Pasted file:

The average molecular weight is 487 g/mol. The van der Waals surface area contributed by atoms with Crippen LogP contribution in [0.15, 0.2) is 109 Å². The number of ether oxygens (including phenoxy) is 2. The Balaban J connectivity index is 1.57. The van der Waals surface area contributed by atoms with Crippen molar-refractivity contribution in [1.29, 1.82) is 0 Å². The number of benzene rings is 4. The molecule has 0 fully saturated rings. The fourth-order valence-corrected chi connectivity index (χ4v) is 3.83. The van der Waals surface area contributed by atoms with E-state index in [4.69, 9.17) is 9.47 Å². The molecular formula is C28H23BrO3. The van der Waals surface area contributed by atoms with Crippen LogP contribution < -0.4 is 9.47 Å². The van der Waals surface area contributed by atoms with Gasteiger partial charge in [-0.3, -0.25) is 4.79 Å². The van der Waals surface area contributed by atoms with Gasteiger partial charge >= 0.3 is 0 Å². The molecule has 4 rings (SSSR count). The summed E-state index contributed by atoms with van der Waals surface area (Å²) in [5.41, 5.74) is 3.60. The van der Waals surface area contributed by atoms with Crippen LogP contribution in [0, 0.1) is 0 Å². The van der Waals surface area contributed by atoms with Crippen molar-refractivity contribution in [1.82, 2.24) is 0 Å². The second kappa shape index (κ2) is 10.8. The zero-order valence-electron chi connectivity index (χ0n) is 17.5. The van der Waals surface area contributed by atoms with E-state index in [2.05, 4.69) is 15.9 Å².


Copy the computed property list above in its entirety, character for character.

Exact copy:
The average molecular weight is 487 g/mol. The van der Waals surface area contributed by atoms with Crippen LogP contribution in [0.15, 0.2) is 109 Å². The number of ether oxygens (including phenoxy) is 2. The Balaban J connectivity index is 1.57. The van der Waals surface area contributed by atoms with Crippen molar-refractivity contribution in [1.29, 1.82) is 0 Å². The number of benzene rings is 4. The molecule has 0 fully saturated rings. The fourth-order valence-corrected chi connectivity index (χ4v) is 3.83. The van der Waals surface area contributed by atoms with E-state index in [4.69, 9.17) is 9.47 Å². The molecular formula is C28H23BrO3. The van der Waals surface area contributed by atoms with Crippen LogP contribution < -0.4 is 9.47 Å². The van der Waals surface area contributed by atoms with Gasteiger partial charge in [-0.3, -0.25) is 4.79 Å². The van der Waals surface area contributed by atoms with Gasteiger partial charge >= 0.3 is 0 Å². The molecule has 4 rings (SSSR count). The summed E-state index contributed by atoms with van der Waals surface area (Å²) in [5.41, 5.74) is 3.60. The van der Waals surface area contributed by atoms with Crippen LogP contribution in [0, 0.1) is 0 Å². The van der Waals surface area contributed by atoms with Crippen molar-refractivity contribution in [1.82, 2.24) is 0 Å². The second kappa shape index (κ2) is 10.8. The zero-order valence-electron chi connectivity index (χ0n) is 17.5. The van der Waals surface area contributed by atoms with E-state index in [2.05, 4.69) is 15.9 Å².